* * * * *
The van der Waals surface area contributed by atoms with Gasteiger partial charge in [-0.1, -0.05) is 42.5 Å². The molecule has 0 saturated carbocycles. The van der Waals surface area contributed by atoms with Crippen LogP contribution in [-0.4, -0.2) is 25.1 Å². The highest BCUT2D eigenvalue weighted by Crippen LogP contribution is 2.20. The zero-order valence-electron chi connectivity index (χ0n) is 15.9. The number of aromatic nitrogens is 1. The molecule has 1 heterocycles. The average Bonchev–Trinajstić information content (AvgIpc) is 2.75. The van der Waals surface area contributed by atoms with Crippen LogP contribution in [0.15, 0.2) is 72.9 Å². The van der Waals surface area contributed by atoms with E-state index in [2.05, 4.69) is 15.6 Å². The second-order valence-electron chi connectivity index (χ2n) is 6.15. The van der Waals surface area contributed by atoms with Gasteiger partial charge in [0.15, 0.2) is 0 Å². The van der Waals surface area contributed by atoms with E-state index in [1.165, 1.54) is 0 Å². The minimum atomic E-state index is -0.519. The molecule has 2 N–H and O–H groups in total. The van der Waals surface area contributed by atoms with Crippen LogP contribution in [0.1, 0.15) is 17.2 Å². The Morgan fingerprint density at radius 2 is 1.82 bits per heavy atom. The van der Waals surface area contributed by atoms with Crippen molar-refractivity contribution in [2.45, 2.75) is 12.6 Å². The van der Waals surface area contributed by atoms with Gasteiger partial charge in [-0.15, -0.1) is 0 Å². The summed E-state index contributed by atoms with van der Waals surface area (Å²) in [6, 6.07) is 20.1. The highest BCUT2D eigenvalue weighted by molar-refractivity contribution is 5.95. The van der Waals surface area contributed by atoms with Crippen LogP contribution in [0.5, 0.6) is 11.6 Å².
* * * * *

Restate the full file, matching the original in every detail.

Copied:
The van der Waals surface area contributed by atoms with Gasteiger partial charge in [-0.1, -0.05) is 42.5 Å². The molecule has 0 saturated carbocycles. The van der Waals surface area contributed by atoms with Crippen LogP contribution in [-0.4, -0.2) is 25.1 Å². The highest BCUT2D eigenvalue weighted by Crippen LogP contribution is 2.20. The zero-order valence-electron chi connectivity index (χ0n) is 15.9. The number of aromatic nitrogens is 1. The molecule has 1 heterocycles. The average Bonchev–Trinajstić information content (AvgIpc) is 2.75. The van der Waals surface area contributed by atoms with Crippen LogP contribution in [0.15, 0.2) is 72.9 Å². The van der Waals surface area contributed by atoms with E-state index in [2.05, 4.69) is 15.6 Å². The second-order valence-electron chi connectivity index (χ2n) is 6.15. The van der Waals surface area contributed by atoms with Gasteiger partial charge in [0.15, 0.2) is 0 Å². The van der Waals surface area contributed by atoms with E-state index in [1.165, 1.54) is 0 Å². The minimum atomic E-state index is -0.519. The molecule has 2 N–H and O–H groups in total. The van der Waals surface area contributed by atoms with Crippen LogP contribution in [0.1, 0.15) is 17.2 Å². The Morgan fingerprint density at radius 2 is 1.82 bits per heavy atom. The van der Waals surface area contributed by atoms with Crippen molar-refractivity contribution in [2.45, 2.75) is 12.6 Å². The van der Waals surface area contributed by atoms with Gasteiger partial charge in [-0.15, -0.1) is 0 Å². The summed E-state index contributed by atoms with van der Waals surface area (Å²) in [6, 6.07) is 20.1. The highest BCUT2D eigenvalue weighted by molar-refractivity contribution is 5.95. The van der Waals surface area contributed by atoms with Crippen LogP contribution in [0.5, 0.6) is 11.6 Å².